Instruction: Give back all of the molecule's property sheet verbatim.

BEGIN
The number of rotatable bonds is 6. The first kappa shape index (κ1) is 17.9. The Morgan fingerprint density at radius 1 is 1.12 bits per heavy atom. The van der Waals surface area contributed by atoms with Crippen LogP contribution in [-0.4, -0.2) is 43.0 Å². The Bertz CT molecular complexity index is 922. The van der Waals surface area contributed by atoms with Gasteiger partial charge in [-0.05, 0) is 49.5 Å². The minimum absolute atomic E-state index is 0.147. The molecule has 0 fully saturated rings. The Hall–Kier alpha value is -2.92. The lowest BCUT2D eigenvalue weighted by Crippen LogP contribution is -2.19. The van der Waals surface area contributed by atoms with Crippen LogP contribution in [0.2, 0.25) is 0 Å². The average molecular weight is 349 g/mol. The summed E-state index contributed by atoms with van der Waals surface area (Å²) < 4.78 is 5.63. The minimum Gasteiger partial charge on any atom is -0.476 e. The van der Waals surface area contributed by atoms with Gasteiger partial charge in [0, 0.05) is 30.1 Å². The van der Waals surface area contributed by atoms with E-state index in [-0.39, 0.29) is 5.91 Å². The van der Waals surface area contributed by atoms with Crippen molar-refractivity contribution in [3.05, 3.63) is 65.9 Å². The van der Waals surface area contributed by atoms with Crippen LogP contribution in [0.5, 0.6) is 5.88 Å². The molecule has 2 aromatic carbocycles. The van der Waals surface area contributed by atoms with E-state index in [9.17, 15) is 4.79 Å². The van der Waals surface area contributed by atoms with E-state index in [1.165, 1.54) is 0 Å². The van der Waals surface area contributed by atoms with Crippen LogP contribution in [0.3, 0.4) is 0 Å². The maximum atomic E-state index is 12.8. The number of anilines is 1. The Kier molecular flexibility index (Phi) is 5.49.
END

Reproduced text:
The number of rotatable bonds is 6. The first kappa shape index (κ1) is 17.9. The Morgan fingerprint density at radius 1 is 1.12 bits per heavy atom. The van der Waals surface area contributed by atoms with Crippen LogP contribution in [-0.4, -0.2) is 43.0 Å². The Bertz CT molecular complexity index is 922. The van der Waals surface area contributed by atoms with Gasteiger partial charge in [-0.05, 0) is 49.5 Å². The minimum absolute atomic E-state index is 0.147. The molecule has 0 fully saturated rings. The Hall–Kier alpha value is -2.92. The lowest BCUT2D eigenvalue weighted by Crippen LogP contribution is -2.19. The van der Waals surface area contributed by atoms with Crippen LogP contribution in [0.2, 0.25) is 0 Å². The average molecular weight is 349 g/mol. The summed E-state index contributed by atoms with van der Waals surface area (Å²) < 4.78 is 5.63. The minimum Gasteiger partial charge on any atom is -0.476 e. The van der Waals surface area contributed by atoms with Gasteiger partial charge in [0, 0.05) is 30.1 Å². The van der Waals surface area contributed by atoms with E-state index in [-0.39, 0.29) is 5.91 Å². The van der Waals surface area contributed by atoms with Crippen molar-refractivity contribution in [3.05, 3.63) is 65.9 Å². The van der Waals surface area contributed by atoms with Crippen LogP contribution in [0.5, 0.6) is 5.88 Å². The molecule has 2 aromatic carbocycles. The van der Waals surface area contributed by atoms with E-state index in [9.17, 15) is 4.79 Å². The van der Waals surface area contributed by atoms with E-state index in [1.165, 1.54) is 0 Å². The van der Waals surface area contributed by atoms with Crippen LogP contribution in [0.3, 0.4) is 0 Å². The maximum atomic E-state index is 12.8. The number of anilines is 1. The Kier molecular flexibility index (Phi) is 5.49.